Four times a day each Saturday and Sunday, Brian gives a 20-minute lecture on reindeer from the corral. The kids can watch the animals playing silly reindeer games, while the oldsters pick up all sorts of interesting tidbits about them. (They have very dexterous lips and love raisins and animal crackers. Both the males, called bulls, and the females, called cows, have antlers, which they grow every year and shed and regrow.) At the end of his talk, Brian brought Minnie out of the fenced area on a rope. We got to pet her as she twisted under our touch, her whole body as ticklish as a human foot. Her two layers of hair were coarse but soft.
Reindeer love the snow. We love the snow, too, but we loved our four-wheel drive more. This isn't just country -- it's almost backcountry. Although the plows had made a pass at some of the main roads, the offshoots were still covered in places. So be advised: If it snows again, bring the Big Daddy car and a shovel -- just in case.
We hung out with the reindeer until we couldn't feel our feet and then decided to head over to Hickory Dick's in nearby Dent, Pa., a place Pat had recommended for its excellent chicken and ribs. Anne and I are vegetarians, so going to Hickory Dick's really was all about Ray and soaking up a little local culture.
The drive took us through the picturesque township of Peach Bottom, Pa., with its century-old churches and brightly decorated houses lining Main Street. Not so picturesque: the eerie Peach Bottom Atomic Power Station. After a couple of missed turns, lots of backtracking and stopping to ask for directions twice (a big-city thanks to the hunters in the red pickup and the bearded fellow watching his kids sled down a hill; you know who you are), we made it to Hickory Dick's, a redwood smokehouse about 10 minutes from Applewood Farm, if you have good directions, which you will if you read the Escape Keys box.
Hickory Dick's serves four types of french fries, homemade soups, pit turkey, beef and pork sandwiches, two kinds of ribs, crab cakes, oysters, grilled cheese sandwiches, even a vegetarian wrap (a tortilla filled with coleslaw) and -- trust us on this one -- fried pickles.
If you're too tired to drive home after an afternoon with the reindeer, the Peach Bottom Inn, a two-story motel with a restaurant attached, is less than five minutes from Hickory Dick's. You can sleep off your belly full of fried pickles there or you can find brand-name lodging 20 minutes away in Bel Air, Md. If you turn in for the night in the area, you can have breakfast at the noisy Delta Family Restaurant, which serves comfort food down the road from the Peach Bottom Inn. And be sure to leave time for a stop at the 230-year-old Jerusalem Mill and Village in Gunpowder Falls State Park in Kingsville, Md., as you head south to Washington (Exit 74 off I-95).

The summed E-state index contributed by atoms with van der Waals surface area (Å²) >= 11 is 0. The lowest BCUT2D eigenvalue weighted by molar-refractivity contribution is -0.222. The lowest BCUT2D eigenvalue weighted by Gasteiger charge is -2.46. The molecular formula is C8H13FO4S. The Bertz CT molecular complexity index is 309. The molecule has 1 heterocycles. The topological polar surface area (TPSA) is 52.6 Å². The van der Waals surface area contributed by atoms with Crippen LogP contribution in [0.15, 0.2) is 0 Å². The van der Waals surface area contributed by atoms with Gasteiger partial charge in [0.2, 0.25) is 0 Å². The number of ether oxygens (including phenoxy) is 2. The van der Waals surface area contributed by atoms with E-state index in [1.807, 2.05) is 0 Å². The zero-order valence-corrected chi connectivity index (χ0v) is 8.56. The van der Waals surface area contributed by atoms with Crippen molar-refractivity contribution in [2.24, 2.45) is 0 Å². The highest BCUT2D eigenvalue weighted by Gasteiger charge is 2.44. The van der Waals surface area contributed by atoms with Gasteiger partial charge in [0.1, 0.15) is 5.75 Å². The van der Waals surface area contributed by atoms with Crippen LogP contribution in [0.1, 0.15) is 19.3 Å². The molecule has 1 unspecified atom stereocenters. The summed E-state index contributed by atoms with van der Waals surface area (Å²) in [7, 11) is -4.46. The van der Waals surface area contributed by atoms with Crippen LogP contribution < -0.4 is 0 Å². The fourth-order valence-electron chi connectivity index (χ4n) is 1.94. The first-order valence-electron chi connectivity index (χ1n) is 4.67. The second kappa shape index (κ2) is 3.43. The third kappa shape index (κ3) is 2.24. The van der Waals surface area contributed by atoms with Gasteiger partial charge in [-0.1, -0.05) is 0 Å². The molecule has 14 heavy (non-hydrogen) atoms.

The village is open weekends, and the mill, the centerpiece of a Quaker settlement in the 18th and 19th centuries, has a museum and visitor center. On Sundays, the cooper and blacksmith shops have live demonstrations. The youngsters can take a few swings at the red-hot metal pulled from the forge before heading back to the highway. As the sun sets in dramatic orange and pink blazes, you can roll along cold but refreshed from your country adventure, with visions of Minnie prancing in your head.
GETTING THERE: Applewood Farm, at 4435 Prospect Rd. in Whiteford, Md., is about 80 miles north of Washington. From I-95 north, take Exit 80 toward Churchsville, Route 543 west. Go two miles and turn right onto Route 136 north. Follow this 14 miles to Dublin. Go another four miles, turn right onto Prospect Road and proceed 21/2 miles to the farm, on your right.
WHAT TO DO: Applewood Farm's reindeer herd is open from 9 a.m. to 4:30 p.m. on weekends through Dec. 21. Admission is $2 per person (children age 2 and under are free) and includes access to the reindeer corral (with demonstrations at 10 a.m., noon, 2 and 4 p.m.), the Christmas barn, petting zoo, a Christmas tree maze and hay rides. Carriage and pony rides are $2 extra. Info: 410-836-1140, www.applewoodfarm.org.
Jerusalem Mill and Village in Gunpowder Falls State Park in nearby Kingsville, Md., is the centerpiece of a Quaker settlement from the 18th and 19th centuries. Info: 410-877-3560, www.jerusalemmill.org. The village, open 1 to 4 p.m. on weekends, has a museum and live demonstrations.
WHERE TO EAT: There's a refreshment stand at the farm. Hickory Dick's (913 Broad St.) in Delta, Pa., serves up tasty charcoal grilling and is a favorite among locals. Prices range from $2.25 for a grilled cheese to $7.95 for a half-rack of ribs. The five-piece fried pickle special is $3.95. Getting to Hickory Dick's was tricky -- turn right onto Prospect Road as you leave the farm. At the first stop sign, make a left onto Slateville Road. Follow this for about a mile and turn left on Atom Road. This turns into Main Street as you enter Peach Bottom Township. Make a right on Broad Street and follow up a long hill. Hickory Dick's is on the left.
Delta Pizza (533 Main St., Delta) offers classic Italian grub from Sicilian owners, including pizza with homemade dough, great subs and stromboli. Delta Family Restaurant (5978 Delta Rd., Delta), cooks up creature comfort foods, family-style.
WHERE TO STAY: At the 24-room Peach Bottom Inn (717-456-9831, 6085 Delta Rd.), rooms are just $40 a night for a single, $50 for a room with two double beds. It has a restaurant and sports bar on the premises.
INFO: Harford County Tourism Council, 800-597-2649, www.harfordmd.com.